With the recent spell of balmy weather, there was a corresponding number of people emerging from their couch hibernation and into the countryside. Of course, farmers and other land managers never rest, and are out and about throughout the year, multi-tasking as food producers and acting as custodians of our rural idyll for all to enjoy.
Visiting the countryside is an antidote to the modern sedentary existence. Accessing the fresh air and nature’s aesthetic has widely researched health and wellbeing benefits, and across Yorkshire, we are either in the countryside, or no more than ten minutes drive away in more urbanised areas.
We all celebrate our countryside without always giving a thought to those that tend the landscape we enjoy.
On average, there are about 1.5km recreational routes for every square kilometre in the UK. It is an important part of our tourist industry, and helps encourage a wider understanding of rural life, food production, and the rural economy.
Every year, the Country Land and Business Association urges the public to stick to footpaths, bridleways and respect other users of the rights of way. And generally speaking, the spirit of the Countryside Code is adhered to.
There are however a few worrying trends that are either based on anti-social behaviour or an ‘innocent’ lack of awareness of the working countryside. Think of littering, fly-tipping and not cleaning up after your dog for the former category, and mismanaging your dogs in the latter.
For the former category, there is simply no excuse, and more severe penalties are called for where it concerns these countryside crimes – for that’s what they are. Picking up after your dog is not only considerate to other users of the paths, but it will also minimise the spread of neospora, a parasite in dog muck, which can infect livestock resulting in abortions in cattle and death in sheep.
Infected cows are usually culled as they will continue to abort year after year – so, deadly for the animal, and traumatic for the farmer, emotionally and financially. If human health was as affected by this condition as in livestock, our awareness would have been much greater.
And no, depositing filled dog-doo plastic bags into hedges and trees is not the solution either.
Ryedale District Council recently launched their ‘Don’t be a Waster’ campaign, encouraging responsible dog ownership, encouraging owners to become ‘Green Dog Walkers’. Owners would tie a green ribbon around their dog’s lead to show that they always pick up after their pooches, and that they have spare bags to offer.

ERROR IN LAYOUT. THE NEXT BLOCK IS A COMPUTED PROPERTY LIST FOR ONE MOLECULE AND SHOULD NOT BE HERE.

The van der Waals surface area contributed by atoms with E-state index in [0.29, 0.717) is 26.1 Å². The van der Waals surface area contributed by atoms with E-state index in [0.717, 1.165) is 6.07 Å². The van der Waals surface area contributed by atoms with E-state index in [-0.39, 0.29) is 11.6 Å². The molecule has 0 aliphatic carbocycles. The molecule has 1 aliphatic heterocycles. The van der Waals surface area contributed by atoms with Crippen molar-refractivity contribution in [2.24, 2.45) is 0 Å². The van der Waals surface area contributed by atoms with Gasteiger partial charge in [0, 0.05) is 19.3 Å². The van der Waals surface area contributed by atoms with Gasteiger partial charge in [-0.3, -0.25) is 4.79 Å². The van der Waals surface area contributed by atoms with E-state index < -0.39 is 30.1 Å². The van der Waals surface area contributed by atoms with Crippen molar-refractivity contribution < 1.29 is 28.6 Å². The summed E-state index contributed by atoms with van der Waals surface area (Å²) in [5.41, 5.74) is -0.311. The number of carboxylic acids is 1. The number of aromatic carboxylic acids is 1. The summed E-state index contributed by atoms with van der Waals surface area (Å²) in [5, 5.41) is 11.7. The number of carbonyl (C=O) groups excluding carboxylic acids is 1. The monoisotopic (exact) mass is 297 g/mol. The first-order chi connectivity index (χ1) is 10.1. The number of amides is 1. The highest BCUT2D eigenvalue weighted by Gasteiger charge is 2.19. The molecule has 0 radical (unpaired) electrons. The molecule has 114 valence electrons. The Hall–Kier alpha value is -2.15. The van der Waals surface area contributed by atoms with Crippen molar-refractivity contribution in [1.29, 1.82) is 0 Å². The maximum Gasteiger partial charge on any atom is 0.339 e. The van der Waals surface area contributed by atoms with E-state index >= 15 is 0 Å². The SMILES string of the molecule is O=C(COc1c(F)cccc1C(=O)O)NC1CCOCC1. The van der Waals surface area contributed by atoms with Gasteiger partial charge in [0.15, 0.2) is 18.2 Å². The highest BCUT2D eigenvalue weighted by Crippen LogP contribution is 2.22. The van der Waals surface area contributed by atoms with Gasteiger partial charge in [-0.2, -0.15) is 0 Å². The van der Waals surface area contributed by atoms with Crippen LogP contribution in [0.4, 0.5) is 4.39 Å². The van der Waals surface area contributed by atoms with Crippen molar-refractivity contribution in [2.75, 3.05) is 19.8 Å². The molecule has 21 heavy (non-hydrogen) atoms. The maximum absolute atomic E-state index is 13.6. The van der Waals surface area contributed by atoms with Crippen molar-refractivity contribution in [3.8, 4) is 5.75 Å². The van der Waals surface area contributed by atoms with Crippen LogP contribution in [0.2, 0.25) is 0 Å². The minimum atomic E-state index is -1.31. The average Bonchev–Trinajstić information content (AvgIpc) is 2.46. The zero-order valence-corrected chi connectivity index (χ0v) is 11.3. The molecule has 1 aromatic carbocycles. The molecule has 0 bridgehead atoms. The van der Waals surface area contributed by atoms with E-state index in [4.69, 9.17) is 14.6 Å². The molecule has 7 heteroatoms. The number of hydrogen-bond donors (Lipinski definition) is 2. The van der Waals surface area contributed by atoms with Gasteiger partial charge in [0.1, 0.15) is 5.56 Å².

Livestock worrying by dogs that are not adequately controlled by their owners is on the increase. There are almost daily reports of sheep worrying, including a proliferation of graphic images of animals on social media, especially sheep, that have been slaughtered by out of control dogs.
Livestock attacks cost the farming industry £1.3m a year in lost revenue and 15,000 sheep are killed each year by dogs.
The National Police Chiefs Council working group on Wildlife Crime and Rural Affairs, chaired by recently retired Chief Constable Dave Jones, published a report on livestock worrying. Five police forces with the highest concentrations of livestock set out to identify the true extent of livestock worrying.
In North Yorkshire, the report indicated that there were 329 recorded cases of livestock worrying over a four-year period (2013-2017) with 280 livestock killed, and a similar number injured. Sadly, 16 of these incidents resulted in the dog being shot, when it is their owner that should be in the dock. Note that many of these incidents go unreported.
Agricultural bodies and media outlets are running campaigns urging dog owners to keep their dog on a lead especially when they’re in the vicinity of livestock. Yet, the same report concluded that in nearly 80 per cent of cases, the owner of the dog was not present. This highlights an issue of unsupervised dogs where the owners are completely absent.
The media’s focus is on ‘sheep worrying’. However, there are other types of livestock that are worried by dogs. The British Horse Society reported more than 643 incidents over the corresponding four-year period, and in 30 per cent of cases, the rider falling from their mount. One case resulted in a rider’s fatality.
Apart from the cruelty inflicted on their animals, the farmer suffers emotionally as well as having their livelihood destroyed. In addition, out of control dogs can disturb ground nesting birds, especially in spring.
Most landowners and farmers welcome visitors to share in the natural beauty of Yorkshire’s countryside. Following the Countryside Code and using common sense and courtesy is the least we can do as an unspoken ‘thank you’ to the custodians of our rural landscape.
The message is simple – keep your dogs under control.